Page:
Elevating homes can keep flood water out, but what about houses that could rise above the flooding—and still return to ground level once the water subsides? One technique called amphibiation allows houses to do just that.
The concept of floating houses fascinated Zane Havens, a Coastal Resilience Postgraduate Fellow, so he focused on this type of structural adaptation during his fellowship at the architecture and engineering firm Clark Nexsen.
Specifically, Havens has investigated why this promising method isn’t more widely used. Amphibiation is much less expensive than permanent elevation, but hasn’t taken off—in part because buoyant structures can’t qualify for flood insurance under current FEMA codes.
“That being said, in areas where the water comes up slowly, but can rise for extended periods of time, it can be very useful,” Havens said.
Elizabeth English, who has studied amphibiation for more than a decade, likens the process to putting the building on top of a floating dock.
“It goes up as high as it needs to go, and stays exactly how high it needs to stay to not have any flood damage inside the building, and then comes right back down to its original location when water recedes,” said English, director of the Buoyant Foundation Project.
Amphibious foundations have been used in parts of rural Louisiana, where the Mississippi River floods every spring, for about four decades, English said. Havens’ fellowship allowed him to discuss the technique with professional experts like English and visit potential sites for amphibiation in Virginia and North Carolina.
One such site was the historic Mount Zion Primitive Baptist Church in Princeville, North Carolina, established in 1876. Mount Zion’s pews were filled on the second Sunday of the month for services, and the church association would hold baptisms, community events, and quarterly meetings there. But after repeated flooding from hurricanes, the church’s red carpeting and wooden pews had to be gutted from water damage.
“Matthew just tore things up, and we never had any services after that,” Association Clerk Janice Bullock said. “Most of the people that grew up around here know of this church, or at one time had family members attending. They were raised in the church. It’s definitely a beacon for the community.”
“It goes up as high as it needs to go, and then comes right back down to its original location when water recedes," English said.
Now, the church association is looking into amphibiation to preserve the historic building. According to Havens, Mount Zion checks many of the boxes that make it a good candidate for amphibiation: it’s made of lightweight wood, guidance poles could easily be added into the structure, and the crawl space underneath the church would make it easy to add buoyancy blocks to the cement foundation.
“It gives the members hope to know there’s a possibility that this church can be restored,” Bullock said.
During his research into amphibiation, Havens found examples of amphibiated waterside restaurants that were able to reopen quickly after flooding during peak tourism season. This is one of the benefits to amphibiated structures—they’re able to operate immediately after floodwaters subside. Buildings like Mount Zion Church can then serve as a refuge for flooded-out communities, Haven said.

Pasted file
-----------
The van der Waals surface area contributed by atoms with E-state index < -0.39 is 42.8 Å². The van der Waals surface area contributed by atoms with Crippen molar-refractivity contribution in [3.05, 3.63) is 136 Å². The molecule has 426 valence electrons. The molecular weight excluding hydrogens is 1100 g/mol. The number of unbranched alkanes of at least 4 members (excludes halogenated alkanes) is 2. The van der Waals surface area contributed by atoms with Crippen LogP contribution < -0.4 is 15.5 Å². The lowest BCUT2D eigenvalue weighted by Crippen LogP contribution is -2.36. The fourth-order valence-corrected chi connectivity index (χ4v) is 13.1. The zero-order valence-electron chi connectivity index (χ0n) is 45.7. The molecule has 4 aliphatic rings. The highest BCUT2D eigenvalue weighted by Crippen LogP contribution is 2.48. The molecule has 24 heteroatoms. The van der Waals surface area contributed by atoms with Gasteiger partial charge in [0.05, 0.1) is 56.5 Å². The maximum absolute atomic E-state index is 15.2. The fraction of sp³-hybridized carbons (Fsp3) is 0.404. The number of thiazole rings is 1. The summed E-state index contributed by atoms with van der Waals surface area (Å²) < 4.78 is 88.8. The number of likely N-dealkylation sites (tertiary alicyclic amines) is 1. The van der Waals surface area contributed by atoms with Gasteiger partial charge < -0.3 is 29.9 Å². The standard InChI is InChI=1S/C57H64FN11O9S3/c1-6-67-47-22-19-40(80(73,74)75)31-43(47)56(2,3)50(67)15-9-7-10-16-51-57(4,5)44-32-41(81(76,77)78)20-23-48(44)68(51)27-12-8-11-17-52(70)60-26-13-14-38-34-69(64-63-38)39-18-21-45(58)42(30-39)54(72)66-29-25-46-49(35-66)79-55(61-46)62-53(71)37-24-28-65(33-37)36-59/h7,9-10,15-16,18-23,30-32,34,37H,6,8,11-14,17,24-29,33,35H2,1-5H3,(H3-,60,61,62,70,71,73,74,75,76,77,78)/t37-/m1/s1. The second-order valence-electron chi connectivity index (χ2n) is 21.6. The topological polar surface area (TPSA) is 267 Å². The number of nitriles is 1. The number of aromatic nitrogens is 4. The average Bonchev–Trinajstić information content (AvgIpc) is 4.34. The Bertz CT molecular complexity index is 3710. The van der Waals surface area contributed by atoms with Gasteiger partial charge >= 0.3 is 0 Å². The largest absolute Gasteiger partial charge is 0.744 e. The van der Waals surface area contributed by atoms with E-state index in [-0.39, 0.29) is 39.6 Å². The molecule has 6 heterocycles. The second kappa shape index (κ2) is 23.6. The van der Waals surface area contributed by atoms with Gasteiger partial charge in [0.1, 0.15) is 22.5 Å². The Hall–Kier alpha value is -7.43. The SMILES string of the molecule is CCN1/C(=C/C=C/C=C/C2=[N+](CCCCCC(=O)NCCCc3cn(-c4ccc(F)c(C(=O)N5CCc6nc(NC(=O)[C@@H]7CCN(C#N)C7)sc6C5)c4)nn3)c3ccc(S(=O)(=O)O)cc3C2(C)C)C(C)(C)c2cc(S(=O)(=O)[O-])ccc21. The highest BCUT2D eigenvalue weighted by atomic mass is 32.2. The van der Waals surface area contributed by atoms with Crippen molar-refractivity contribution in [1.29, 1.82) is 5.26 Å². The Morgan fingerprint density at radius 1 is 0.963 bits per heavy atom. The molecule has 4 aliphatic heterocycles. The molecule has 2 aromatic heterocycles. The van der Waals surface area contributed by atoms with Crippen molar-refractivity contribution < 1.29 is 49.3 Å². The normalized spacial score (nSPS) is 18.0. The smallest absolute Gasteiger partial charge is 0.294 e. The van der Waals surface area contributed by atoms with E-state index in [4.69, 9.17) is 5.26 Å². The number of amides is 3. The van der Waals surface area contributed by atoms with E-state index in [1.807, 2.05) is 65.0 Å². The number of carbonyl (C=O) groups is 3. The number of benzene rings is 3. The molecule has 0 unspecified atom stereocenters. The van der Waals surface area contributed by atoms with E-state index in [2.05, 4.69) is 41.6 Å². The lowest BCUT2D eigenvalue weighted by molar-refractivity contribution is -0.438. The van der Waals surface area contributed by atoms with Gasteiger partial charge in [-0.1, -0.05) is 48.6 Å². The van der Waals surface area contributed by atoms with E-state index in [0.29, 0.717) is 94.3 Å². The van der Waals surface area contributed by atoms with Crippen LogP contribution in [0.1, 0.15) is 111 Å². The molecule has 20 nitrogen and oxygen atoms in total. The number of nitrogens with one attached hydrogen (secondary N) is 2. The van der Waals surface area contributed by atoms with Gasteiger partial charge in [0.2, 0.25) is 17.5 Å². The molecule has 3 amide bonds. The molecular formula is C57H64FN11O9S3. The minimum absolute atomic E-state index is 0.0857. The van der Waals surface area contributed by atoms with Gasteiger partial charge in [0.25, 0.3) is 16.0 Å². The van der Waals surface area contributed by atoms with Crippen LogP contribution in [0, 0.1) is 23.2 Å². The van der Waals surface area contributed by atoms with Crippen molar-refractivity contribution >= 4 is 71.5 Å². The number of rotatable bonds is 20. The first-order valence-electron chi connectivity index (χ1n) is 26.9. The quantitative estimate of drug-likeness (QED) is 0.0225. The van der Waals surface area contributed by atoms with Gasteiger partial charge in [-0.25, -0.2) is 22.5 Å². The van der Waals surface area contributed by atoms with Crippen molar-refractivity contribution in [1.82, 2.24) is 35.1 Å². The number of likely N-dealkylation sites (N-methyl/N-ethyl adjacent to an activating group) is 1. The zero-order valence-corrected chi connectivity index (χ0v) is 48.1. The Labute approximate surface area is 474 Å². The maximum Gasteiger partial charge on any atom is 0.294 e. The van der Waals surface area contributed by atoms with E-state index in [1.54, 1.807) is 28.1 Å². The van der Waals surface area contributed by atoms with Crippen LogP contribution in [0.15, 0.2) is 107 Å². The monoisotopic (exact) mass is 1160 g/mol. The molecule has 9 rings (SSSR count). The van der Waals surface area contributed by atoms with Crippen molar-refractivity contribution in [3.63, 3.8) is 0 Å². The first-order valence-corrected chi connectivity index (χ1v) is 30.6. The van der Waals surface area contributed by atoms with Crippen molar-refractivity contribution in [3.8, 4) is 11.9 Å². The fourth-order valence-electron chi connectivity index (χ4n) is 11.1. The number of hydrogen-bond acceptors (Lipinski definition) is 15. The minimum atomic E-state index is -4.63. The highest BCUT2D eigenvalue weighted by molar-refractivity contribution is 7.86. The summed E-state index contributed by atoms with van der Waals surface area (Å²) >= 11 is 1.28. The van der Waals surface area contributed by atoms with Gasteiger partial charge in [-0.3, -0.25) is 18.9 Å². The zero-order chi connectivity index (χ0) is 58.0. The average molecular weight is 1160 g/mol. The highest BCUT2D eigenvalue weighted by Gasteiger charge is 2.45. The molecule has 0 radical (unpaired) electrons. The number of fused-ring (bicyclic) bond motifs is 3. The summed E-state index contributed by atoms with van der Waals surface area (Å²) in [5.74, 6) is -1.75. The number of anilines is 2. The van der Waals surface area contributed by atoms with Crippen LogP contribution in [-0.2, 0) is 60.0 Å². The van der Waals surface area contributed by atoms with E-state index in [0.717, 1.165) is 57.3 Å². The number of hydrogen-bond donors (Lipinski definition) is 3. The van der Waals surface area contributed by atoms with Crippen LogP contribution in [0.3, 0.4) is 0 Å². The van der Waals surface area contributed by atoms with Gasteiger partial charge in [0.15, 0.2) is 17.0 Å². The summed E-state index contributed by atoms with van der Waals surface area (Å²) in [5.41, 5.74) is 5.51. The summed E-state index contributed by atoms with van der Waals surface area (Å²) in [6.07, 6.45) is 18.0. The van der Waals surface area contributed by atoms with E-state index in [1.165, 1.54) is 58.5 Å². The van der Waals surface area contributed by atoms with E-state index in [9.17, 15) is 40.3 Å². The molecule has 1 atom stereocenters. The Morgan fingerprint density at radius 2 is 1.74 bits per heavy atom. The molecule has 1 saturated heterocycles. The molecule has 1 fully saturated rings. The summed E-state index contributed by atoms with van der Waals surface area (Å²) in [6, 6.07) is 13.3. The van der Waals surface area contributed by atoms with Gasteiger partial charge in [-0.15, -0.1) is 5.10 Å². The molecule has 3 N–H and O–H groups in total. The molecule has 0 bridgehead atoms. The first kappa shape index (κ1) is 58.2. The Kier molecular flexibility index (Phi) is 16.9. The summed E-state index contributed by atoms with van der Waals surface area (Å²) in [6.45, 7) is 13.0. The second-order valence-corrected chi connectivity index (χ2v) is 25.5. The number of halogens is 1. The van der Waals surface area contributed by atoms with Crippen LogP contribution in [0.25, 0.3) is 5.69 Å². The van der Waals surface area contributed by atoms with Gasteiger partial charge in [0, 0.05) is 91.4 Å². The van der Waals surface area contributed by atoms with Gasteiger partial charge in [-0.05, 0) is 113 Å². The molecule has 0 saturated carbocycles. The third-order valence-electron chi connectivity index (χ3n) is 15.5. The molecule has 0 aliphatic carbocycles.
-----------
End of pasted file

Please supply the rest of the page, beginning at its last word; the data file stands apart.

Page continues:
Amphibiated structures also provide an option for waterfront businesses like marinas. In the town of Onancock on Virginia’s Eastern Shore, the marina’s harbormaster building and parking lot frequently floods during nor’easters and hurricanes. The town explored amphibiation as an option to help make its marina more resilient.
Nearly 100 years ago, Onancock was a hub for steamships bringing commodities in and out the area. Now, Onancock caters to transient and local boaters, taking advantage of the ferry, nearby park, and local restaurants.
Just as the town has adapted to serve the different types of boating traffic, Onancock resident T. Lee Byrd, has overseen changes to make the marina more resilient to flooding. The town has taken steps to invest in their marina, including the harbormaster’s facility that holds amenities like the laundry and shower rooms.
Amphibiating structures like the marina’s building facilities would allow the building to resume operations as soon as floodwaters subside and boaters can access the marina.
“We will have water coming up through our drains, coming through that catch basin, and it looks like the fountain of youth,” Byrd said of the marina parking lot. “I've seen it in my life, probably past my knees in the middle of this parking lot. We've been out here and rescued benches and seats and people in cars.”
During Havens’ fellowship, he was able to speak with residents like Byrd and the engineers who offer them assistance. He also gained perspective on the policies that influence how structures are designed—from local building codes to federal policy at FEMA.
As he returns to his Ph.D. program in environmental sciences at the University of Virginia, Havens said the fellowship has given him a design-based perspective on coastal environments.
“I've been thrown into a world that I've never experienced before of architecture and engineering,” Havens said. “I feel like I've completely opened a new door… it helps me expand my knowledge-base back in my home subject of environmental science and look at it from a different perspective.”
Photos and video by Aileen Devlin | Virginia Sea Grant
Written by Madeleine Jepsen | Virginia Sea Grant
Published Jan. 31, 2020.
“I've been thrown into a world that I've never experienced before of architecture and engineering,” Havens said. “I feel like I've completely opened a new door."